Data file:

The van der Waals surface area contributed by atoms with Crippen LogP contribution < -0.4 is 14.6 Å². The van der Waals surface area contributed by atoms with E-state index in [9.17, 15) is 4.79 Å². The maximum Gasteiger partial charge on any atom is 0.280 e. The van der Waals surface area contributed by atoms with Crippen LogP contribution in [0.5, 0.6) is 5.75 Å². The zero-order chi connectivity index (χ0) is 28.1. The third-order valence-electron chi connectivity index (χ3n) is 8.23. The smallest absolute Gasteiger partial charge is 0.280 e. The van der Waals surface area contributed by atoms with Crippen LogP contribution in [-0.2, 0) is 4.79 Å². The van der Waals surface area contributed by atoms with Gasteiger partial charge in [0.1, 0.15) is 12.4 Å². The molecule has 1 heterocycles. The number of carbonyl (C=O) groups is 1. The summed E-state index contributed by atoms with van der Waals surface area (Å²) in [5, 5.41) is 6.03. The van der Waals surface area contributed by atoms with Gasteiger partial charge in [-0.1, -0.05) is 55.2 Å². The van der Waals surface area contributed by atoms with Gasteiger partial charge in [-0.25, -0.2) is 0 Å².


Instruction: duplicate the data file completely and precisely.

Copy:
The van der Waals surface area contributed by atoms with Crippen LogP contribution < -0.4 is 14.6 Å². The van der Waals surface area contributed by atoms with E-state index in [9.17, 15) is 4.79 Å². The maximum Gasteiger partial charge on any atom is 0.280 e. The van der Waals surface area contributed by atoms with Crippen LogP contribution in [0.5, 0.6) is 5.75 Å². The zero-order chi connectivity index (χ0) is 28.1. The third-order valence-electron chi connectivity index (χ3n) is 8.23. The smallest absolute Gasteiger partial charge is 0.280 e. The van der Waals surface area contributed by atoms with Crippen LogP contribution in [-0.2, 0) is 4.79 Å². The van der Waals surface area contributed by atoms with Gasteiger partial charge in [0.1, 0.15) is 12.4 Å². The molecule has 1 heterocycles. The number of carbonyl (C=O) groups is 1. The summed E-state index contributed by atoms with van der Waals surface area (Å²) in [5, 5.41) is 6.03. The van der Waals surface area contributed by atoms with Gasteiger partial charge in [-0.1, -0.05) is 55.2 Å². The van der Waals surface area contributed by atoms with Gasteiger partial charge in [-0.25, -0.2) is 0 Å².